Irony that is: The radical left’s ideology is inspired from Mao and yet they project themselves as the ‘liberals’. (Photo: Reuters)
The ultra-left forces, waging a war against India, have a typical modus operandi.
A number of radical left organisations have registered themselves as cultural organisations. They instigate violence and anti-India sentiments in university campuses and amongst marginalised sections of the society, as we witnessed in JNU, Rohit Vemula case, Saharanpur and Bhima-Koregaon incident.
In the garb of championing the human rights, a strong support mechanism has been built for overtly and covertly supporting the Naxals/Maoists who are waging a war against the country and killing locals who oppose them in their pockets of influence.
It is time to remember that a similar cultural revolution was carried out by Mao in China from whom these elements take inspiration and, hence, proudly call themselves Maoists. Their organisations proudly espouse the philosophy of Mao whose famous quote is well-known, “Power flows from the barrel of the gun.”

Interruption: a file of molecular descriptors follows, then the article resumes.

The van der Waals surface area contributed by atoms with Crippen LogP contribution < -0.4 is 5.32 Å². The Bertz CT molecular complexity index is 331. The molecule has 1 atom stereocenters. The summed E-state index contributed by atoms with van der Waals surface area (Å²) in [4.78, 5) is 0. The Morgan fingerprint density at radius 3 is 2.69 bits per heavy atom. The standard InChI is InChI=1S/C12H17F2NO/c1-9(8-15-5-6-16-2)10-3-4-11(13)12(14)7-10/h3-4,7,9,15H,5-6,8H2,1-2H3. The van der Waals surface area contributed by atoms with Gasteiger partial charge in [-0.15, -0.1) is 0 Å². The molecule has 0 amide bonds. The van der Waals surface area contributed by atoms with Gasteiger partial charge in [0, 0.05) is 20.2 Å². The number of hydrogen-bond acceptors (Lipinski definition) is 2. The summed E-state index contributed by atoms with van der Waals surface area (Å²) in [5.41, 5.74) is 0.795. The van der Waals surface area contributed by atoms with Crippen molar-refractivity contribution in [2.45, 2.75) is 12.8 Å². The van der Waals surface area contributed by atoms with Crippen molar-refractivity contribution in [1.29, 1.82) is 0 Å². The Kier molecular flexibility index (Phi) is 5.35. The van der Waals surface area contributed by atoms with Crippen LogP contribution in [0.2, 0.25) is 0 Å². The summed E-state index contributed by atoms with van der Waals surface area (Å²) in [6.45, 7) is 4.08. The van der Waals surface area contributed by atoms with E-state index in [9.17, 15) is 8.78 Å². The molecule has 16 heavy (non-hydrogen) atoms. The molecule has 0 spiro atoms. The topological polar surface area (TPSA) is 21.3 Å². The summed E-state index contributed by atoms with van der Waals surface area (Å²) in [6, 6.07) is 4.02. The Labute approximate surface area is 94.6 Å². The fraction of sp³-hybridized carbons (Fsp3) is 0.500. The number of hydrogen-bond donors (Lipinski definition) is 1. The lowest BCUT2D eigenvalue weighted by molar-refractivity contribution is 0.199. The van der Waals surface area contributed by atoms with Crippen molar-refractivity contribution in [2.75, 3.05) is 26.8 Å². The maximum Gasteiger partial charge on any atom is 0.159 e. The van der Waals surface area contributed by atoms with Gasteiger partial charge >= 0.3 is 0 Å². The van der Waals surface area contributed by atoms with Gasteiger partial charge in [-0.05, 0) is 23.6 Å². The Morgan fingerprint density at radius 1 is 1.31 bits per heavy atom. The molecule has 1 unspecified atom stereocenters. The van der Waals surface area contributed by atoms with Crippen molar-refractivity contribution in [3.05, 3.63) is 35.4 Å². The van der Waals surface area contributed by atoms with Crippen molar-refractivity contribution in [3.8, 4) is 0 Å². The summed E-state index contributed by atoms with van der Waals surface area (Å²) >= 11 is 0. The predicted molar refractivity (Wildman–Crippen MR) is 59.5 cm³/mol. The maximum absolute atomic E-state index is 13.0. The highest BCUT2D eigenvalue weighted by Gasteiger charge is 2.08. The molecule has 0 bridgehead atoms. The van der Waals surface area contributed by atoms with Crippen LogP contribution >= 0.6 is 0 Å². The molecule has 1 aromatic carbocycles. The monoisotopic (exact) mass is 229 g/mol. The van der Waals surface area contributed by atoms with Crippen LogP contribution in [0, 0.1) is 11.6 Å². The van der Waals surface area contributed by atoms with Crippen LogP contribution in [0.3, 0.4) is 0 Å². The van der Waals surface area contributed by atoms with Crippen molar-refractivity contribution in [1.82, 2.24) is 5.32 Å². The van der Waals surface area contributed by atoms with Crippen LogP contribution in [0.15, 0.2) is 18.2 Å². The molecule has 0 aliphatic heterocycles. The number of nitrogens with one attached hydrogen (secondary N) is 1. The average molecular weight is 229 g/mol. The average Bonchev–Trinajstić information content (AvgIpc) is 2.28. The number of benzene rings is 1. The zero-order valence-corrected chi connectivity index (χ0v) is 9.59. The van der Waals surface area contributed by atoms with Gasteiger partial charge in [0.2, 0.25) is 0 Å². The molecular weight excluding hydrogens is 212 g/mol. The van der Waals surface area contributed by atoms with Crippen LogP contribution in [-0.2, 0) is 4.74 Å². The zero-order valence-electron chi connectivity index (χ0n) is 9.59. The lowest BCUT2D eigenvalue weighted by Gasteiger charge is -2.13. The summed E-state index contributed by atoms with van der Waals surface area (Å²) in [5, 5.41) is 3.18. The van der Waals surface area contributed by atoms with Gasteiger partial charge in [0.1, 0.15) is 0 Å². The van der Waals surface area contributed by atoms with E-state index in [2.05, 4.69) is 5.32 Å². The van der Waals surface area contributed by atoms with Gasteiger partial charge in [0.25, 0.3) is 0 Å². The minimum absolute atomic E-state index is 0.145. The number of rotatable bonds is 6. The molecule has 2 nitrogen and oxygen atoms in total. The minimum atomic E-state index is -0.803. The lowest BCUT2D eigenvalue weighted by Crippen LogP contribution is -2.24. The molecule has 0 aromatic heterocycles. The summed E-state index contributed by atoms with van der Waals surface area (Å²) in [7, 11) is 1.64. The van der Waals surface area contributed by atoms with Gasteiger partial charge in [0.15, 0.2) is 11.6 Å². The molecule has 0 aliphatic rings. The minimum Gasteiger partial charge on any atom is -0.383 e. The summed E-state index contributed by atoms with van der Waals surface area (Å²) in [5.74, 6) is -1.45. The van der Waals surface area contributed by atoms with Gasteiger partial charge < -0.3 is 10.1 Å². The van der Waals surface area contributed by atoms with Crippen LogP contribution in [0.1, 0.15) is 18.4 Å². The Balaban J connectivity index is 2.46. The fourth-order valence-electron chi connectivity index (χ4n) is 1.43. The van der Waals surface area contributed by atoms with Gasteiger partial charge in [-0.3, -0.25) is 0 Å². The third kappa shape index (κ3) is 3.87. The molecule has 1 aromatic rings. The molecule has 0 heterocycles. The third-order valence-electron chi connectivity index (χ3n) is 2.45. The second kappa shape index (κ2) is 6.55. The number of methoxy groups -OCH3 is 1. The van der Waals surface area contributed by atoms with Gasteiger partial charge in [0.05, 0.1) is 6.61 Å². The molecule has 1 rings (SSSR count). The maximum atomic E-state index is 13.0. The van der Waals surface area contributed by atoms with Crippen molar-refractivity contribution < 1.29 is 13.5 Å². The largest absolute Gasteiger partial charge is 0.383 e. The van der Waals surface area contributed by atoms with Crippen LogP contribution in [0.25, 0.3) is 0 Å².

Mao was also in favour of a cultural purge as these Urban Naxals are, which is evident from the way voices of dissent against them are maligned as regressive. The ‘cultural revolution’ unleashed by Mao in China resulted in murder of around two million people, including a large number of intellectuals.
It is ironical that the radical left’s ideology is inspired from Mao and yet they are the ones who are projecting themselves as the ‘liberals’ and ‘champions of dissent’ in India.
The radical left has actually been a murderer of dissent all over the globe.
Murderer of dissent (Photo: Cover of The Black Book of Communism)
The Black Book of Communism (Stephane Courtois), based on the Soveit bloc archives, estimates that in 70 years of communist regimes across the world, about 25 million people were killed in the former Soviet Union, 65 million in China and 1.7 million in Cambodia.
The story is same in every communist regime.
It will be no different for India, if we let the Urban Naxalism prevail.